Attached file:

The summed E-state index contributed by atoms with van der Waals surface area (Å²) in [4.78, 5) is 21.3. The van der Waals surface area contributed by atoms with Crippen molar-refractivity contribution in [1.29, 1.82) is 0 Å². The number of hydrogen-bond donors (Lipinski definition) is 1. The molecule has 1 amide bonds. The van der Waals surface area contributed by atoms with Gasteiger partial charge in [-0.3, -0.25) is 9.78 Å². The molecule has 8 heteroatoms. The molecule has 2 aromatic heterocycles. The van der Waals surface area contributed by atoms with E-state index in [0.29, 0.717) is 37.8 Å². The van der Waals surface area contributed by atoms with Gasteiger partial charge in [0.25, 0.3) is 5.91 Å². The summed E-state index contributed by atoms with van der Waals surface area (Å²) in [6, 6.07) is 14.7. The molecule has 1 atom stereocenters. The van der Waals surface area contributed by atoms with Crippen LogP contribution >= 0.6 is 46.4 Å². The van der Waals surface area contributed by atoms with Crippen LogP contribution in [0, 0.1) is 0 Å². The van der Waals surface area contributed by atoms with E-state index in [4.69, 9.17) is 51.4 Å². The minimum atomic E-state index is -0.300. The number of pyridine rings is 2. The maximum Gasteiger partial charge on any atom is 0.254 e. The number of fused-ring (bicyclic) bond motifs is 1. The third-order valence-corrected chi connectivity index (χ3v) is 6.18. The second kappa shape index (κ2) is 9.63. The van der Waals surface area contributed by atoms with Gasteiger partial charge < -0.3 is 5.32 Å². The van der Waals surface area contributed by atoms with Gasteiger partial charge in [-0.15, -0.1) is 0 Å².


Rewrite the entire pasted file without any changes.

The summed E-state index contributed by atoms with van der Waals surface area (Å²) in [4.78, 5) is 21.3. The van der Waals surface area contributed by atoms with Crippen molar-refractivity contribution in [1.29, 1.82) is 0 Å². The number of hydrogen-bond donors (Lipinski definition) is 1. The molecule has 1 amide bonds. The van der Waals surface area contributed by atoms with Gasteiger partial charge in [-0.3, -0.25) is 9.78 Å². The molecule has 8 heteroatoms. The molecule has 2 aromatic heterocycles. The van der Waals surface area contributed by atoms with E-state index in [0.29, 0.717) is 37.8 Å². The van der Waals surface area contributed by atoms with Gasteiger partial charge in [0.25, 0.3) is 5.91 Å². The summed E-state index contributed by atoms with van der Waals surface area (Å²) in [6, 6.07) is 14.7. The molecule has 1 atom stereocenters. The van der Waals surface area contributed by atoms with Crippen LogP contribution >= 0.6 is 46.4 Å². The van der Waals surface area contributed by atoms with Crippen LogP contribution in [0, 0.1) is 0 Å². The van der Waals surface area contributed by atoms with E-state index in [4.69, 9.17) is 51.4 Å². The minimum atomic E-state index is -0.300. The number of pyridine rings is 2. The maximum Gasteiger partial charge on any atom is 0.254 e. The number of fused-ring (bicyclic) bond motifs is 1. The third-order valence-corrected chi connectivity index (χ3v) is 6.18. The second kappa shape index (κ2) is 9.63. The van der Waals surface area contributed by atoms with Gasteiger partial charge < -0.3 is 5.32 Å². The van der Waals surface area contributed by atoms with Gasteiger partial charge in [-0.15, -0.1) is 0 Å².